According to ISO-New England’s 10-year assessment of the region, New England’s electric grid is energy constrained. In its draft 2019 Regional Assessment Plan, ISO, which operates New England’s power grid, detailed the constraints facing the region: while the region is becoming cleaner and more efficient—and it has seen coal, nuclear, and oil generation retire—it still to rely too much on natural gas generation. Natural gas pipelines are currently at capacity.
ISO is addressing these constraints, however. For example, this past March, it filed plans with the Federal Energy Regulatory Commission (FERC) to provide more compensation to resources that can store the following fuels onsite during the winters of 2023-2024 and 2024-2025: biomass, coal, demand response, natural gas, nuclear, and some hydro. ISO also expects the power grid to remain reliable and affordable due to transmission upgrades over the next 10 years that are worth approximately $1.3 billion. The process of upgrading transmission is already underway in the Boston area. According to the Assessment Plan, ISO will issue a request for proposals for transmission projects by early 2020.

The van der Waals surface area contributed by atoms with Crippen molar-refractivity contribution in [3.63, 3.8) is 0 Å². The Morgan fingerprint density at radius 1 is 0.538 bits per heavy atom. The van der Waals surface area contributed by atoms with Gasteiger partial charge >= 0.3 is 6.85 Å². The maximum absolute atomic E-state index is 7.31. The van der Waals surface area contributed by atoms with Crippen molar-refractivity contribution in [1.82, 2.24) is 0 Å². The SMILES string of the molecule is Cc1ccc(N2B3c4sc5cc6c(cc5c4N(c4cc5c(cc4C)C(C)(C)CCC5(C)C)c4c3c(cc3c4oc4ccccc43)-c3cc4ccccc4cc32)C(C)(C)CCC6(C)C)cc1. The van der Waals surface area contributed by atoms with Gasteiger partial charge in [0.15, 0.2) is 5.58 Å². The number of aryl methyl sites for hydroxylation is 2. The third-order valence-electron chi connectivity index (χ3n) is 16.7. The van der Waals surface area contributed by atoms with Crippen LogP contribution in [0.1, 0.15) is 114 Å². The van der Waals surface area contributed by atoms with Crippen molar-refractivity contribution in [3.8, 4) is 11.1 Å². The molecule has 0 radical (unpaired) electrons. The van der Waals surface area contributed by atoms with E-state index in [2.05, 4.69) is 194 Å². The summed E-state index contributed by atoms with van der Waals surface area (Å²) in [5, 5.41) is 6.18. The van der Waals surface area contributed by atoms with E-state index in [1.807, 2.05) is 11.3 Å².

Moreover, ISO says the system is becoming cleaner and more efficient due to the increased development of different sources of renewable energy. And the system is only expected to become cleaner and more efficient in the coming years due to the implementation of other clean energy strategies, like importing more hydroelectricity from Canada, modernizing the grid, and adding energy storage. For example, ISO predicts the net energy load to decline from 125,823 GWh in 2019 to 121,336 GWh in 2028 due to increased energy efficiency and distributed solar. Summer peak demand savings from energy efficiency are anticipated to increase from 2,913 MW in 2019 to 5,372 MW in 2028. So, despite the warning that the region is energy constrained, the Assessment Plan is optimistic that the region has enough resources through 2028.